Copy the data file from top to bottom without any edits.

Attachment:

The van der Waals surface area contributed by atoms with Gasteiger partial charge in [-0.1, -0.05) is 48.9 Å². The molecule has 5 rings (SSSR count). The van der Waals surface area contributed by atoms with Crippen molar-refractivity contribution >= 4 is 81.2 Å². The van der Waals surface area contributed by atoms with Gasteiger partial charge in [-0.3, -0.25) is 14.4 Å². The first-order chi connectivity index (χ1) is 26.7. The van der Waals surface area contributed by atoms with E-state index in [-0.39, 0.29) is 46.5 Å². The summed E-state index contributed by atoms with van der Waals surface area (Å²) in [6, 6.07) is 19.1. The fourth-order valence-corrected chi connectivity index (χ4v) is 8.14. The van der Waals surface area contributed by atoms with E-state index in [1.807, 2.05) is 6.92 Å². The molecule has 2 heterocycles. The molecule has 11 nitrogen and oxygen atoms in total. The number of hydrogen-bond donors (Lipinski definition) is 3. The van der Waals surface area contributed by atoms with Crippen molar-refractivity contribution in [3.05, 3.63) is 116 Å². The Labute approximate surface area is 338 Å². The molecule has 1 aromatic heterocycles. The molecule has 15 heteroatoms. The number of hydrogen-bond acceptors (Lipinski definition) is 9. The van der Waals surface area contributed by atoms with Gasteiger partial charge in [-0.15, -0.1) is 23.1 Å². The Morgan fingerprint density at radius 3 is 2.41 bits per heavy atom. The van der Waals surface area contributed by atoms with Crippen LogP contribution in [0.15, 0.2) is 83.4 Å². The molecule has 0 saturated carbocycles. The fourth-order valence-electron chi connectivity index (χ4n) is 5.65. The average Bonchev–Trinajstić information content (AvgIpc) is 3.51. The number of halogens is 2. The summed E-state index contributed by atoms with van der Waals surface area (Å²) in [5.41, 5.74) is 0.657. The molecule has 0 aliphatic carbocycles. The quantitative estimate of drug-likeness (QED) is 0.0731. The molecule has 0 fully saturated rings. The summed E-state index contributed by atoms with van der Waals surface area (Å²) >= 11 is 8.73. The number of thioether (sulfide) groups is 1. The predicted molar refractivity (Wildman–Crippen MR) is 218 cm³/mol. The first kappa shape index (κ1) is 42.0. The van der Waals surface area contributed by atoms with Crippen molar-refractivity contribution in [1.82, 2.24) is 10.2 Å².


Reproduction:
The van der Waals surface area contributed by atoms with Gasteiger partial charge in [-0.1, -0.05) is 48.9 Å². The molecule has 5 rings (SSSR count). The van der Waals surface area contributed by atoms with Crippen molar-refractivity contribution >= 4 is 81.2 Å². The van der Waals surface area contributed by atoms with Gasteiger partial charge in [-0.3, -0.25) is 14.4 Å². The first-order chi connectivity index (χ1) is 26.7. The van der Waals surface area contributed by atoms with E-state index in [-0.39, 0.29) is 46.5 Å². The summed E-state index contributed by atoms with van der Waals surface area (Å²) in [6, 6.07) is 19.1. The fourth-order valence-corrected chi connectivity index (χ4v) is 8.14. The van der Waals surface area contributed by atoms with E-state index in [1.807, 2.05) is 6.92 Å². The molecule has 2 heterocycles. The molecule has 11 nitrogen and oxygen atoms in total. The number of hydrogen-bond donors (Lipinski definition) is 3. The van der Waals surface area contributed by atoms with Crippen molar-refractivity contribution in [3.05, 3.63) is 116 Å². The Labute approximate surface area is 338 Å². The molecule has 1 aromatic heterocycles. The molecule has 15 heteroatoms. The number of hydrogen-bond acceptors (Lipinski definition) is 9. The van der Waals surface area contributed by atoms with Gasteiger partial charge in [-0.15, -0.1) is 23.1 Å². The Morgan fingerprint density at radius 3 is 2.41 bits per heavy atom. The van der Waals surface area contributed by atoms with Crippen LogP contribution in [0.15, 0.2) is 83.4 Å². The molecule has 0 saturated carbocycles. The fourth-order valence-electron chi connectivity index (χ4n) is 5.65. The average Bonchev–Trinajstić information content (AvgIpc) is 3.51. The number of halogens is 2. The summed E-state index contributed by atoms with van der Waals surface area (Å²) in [5.41, 5.74) is 0.657. The molecule has 0 aliphatic carbocycles. The quantitative estimate of drug-likeness (QED) is 0.0731. The molecule has 0 fully saturated rings. The summed E-state index contributed by atoms with van der Waals surface area (Å²) >= 11 is 8.73. The number of thioether (sulfide) groups is 1. The predicted molar refractivity (Wildman–Crippen MR) is 218 cm³/mol. The first kappa shape index (κ1) is 42.0. The van der Waals surface area contributed by atoms with Crippen molar-refractivity contribution in [1.82, 2.24) is 10.2 Å².